Are cities the best place to live? Are suburbs OK? A fight grows in urban planning, with Harvard at the center
A little over two months ago, some two dozen influential architects, urban planners, and academics from around the country gathered at a New Orleans cottage to spend a long weekend discussing strategy. The house belonged to 61-year-old Andres Duany, a leader in the movement known as New Urbanism, which originated in the late 1970s and has enjoyed decades as the dominant force in American city planning, urging Americans to reject suburban subdivisions in favor of denser, more diverse neighborhoods.
The purpose of the summit was to talk about an enemy. A rival faction of urban theorists had begun to publicly challenge them, and declare their approach to city-making obsolete. Calling themselves landscape urbanists, these upstarts were promoting themselves as environmentally conscious, ecologically sophisticated, and uniquely suited to bring sustainability to America’s suburbs. Instead of talking about buildings, street grids, and parks, they spoke seductively about “living processes,” “flows,” and the importance of respecting “ecological infrastructure.” Their ideas were being embraced in the architecture world as radical and new. Most disconcertingly, they were rising to power at one of the most influential architecture academies in the country: the Graduate School of Design at Harvard University.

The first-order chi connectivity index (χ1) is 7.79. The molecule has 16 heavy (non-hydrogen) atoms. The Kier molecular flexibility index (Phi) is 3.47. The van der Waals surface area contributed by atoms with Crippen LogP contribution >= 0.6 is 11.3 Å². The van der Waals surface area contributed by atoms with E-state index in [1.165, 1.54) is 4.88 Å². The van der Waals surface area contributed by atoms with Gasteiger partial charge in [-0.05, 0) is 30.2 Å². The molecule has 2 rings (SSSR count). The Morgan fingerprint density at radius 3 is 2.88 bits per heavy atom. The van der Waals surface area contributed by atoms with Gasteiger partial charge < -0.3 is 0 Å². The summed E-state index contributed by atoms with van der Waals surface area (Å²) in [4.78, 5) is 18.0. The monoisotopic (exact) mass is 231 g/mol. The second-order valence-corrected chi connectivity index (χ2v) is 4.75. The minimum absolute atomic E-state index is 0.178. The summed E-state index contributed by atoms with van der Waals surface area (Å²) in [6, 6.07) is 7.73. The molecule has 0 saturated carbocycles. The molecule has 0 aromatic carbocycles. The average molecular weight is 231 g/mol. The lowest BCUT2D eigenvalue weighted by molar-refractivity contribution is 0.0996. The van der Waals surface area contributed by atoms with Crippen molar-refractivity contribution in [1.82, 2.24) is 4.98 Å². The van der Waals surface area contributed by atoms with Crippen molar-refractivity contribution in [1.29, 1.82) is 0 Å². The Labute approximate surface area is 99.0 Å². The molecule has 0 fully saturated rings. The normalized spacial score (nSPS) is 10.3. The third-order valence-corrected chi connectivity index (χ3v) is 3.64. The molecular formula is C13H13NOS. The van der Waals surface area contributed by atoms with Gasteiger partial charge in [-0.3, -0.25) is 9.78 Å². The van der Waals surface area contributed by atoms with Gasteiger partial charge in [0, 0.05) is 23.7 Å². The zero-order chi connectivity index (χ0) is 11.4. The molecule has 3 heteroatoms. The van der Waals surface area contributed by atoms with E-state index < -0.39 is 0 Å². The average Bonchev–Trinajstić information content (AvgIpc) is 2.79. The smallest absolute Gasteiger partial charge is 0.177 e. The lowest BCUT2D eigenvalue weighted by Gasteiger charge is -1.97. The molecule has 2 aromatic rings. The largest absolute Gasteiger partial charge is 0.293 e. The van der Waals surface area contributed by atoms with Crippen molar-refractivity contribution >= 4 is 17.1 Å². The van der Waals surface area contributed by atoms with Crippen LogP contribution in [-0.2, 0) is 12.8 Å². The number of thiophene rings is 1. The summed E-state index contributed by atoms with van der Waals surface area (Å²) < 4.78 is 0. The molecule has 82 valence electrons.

At one point during the huddle in New Orleans, Duany projected a video onto the dining room wall of a lecture delivered by Charles Waldheim, the intensely confident, spiky-haired leader of the landscape urbanism movement. Waldheim, 47 years old, had recently been appointed chair of Harvard’s landscape architecture department and was now filling it with his allies. The video, in which Waldheim, dressed in all black, spoke to students at the University of North Carolina, played for just over an hour.
“We criticized it and called out all the contradictions, and we laughed and we made fun of him,” Duany recalled by phone recently. “And then when we were done, I said, ‘OK, but is there one kid in that room who isn’t leaving a convert?’ ”